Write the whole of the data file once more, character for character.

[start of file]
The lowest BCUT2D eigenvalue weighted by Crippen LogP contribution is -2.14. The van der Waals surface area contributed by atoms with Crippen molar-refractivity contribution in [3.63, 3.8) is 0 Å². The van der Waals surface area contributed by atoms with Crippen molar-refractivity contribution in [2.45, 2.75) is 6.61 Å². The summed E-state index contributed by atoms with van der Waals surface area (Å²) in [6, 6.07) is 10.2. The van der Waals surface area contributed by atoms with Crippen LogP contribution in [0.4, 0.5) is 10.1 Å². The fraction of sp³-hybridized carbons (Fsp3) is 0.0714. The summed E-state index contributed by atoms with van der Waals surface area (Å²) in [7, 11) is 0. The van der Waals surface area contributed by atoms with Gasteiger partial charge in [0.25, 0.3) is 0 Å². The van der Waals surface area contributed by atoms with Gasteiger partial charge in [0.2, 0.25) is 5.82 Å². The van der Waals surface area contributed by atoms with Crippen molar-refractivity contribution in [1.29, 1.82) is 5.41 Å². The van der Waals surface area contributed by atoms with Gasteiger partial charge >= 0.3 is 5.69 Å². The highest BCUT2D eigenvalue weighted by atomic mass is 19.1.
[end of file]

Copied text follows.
The lowest BCUT2D eigenvalue weighted by Crippen LogP contribution is -2.14. The van der Waals surface area contributed by atoms with Crippen molar-refractivity contribution in [3.63, 3.8) is 0 Å². The van der Waals surface area contributed by atoms with Crippen molar-refractivity contribution in [2.45, 2.75) is 6.61 Å². The summed E-state index contributed by atoms with van der Waals surface area (Å²) in [6, 6.07) is 10.2. The van der Waals surface area contributed by atoms with Crippen LogP contribution in [0.4, 0.5) is 10.1 Å². The fraction of sp³-hybridized carbons (Fsp3) is 0.0714. The summed E-state index contributed by atoms with van der Waals surface area (Å²) in [7, 11) is 0. The van der Waals surface area contributed by atoms with Gasteiger partial charge in [0.25, 0.3) is 0 Å². The van der Waals surface area contributed by atoms with Gasteiger partial charge in [0.2, 0.25) is 5.82 Å². The van der Waals surface area contributed by atoms with Crippen molar-refractivity contribution in [1.29, 1.82) is 5.41 Å². The van der Waals surface area contributed by atoms with Gasteiger partial charge >= 0.3 is 5.69 Å². The highest BCUT2D eigenvalue weighted by atomic mass is 19.1.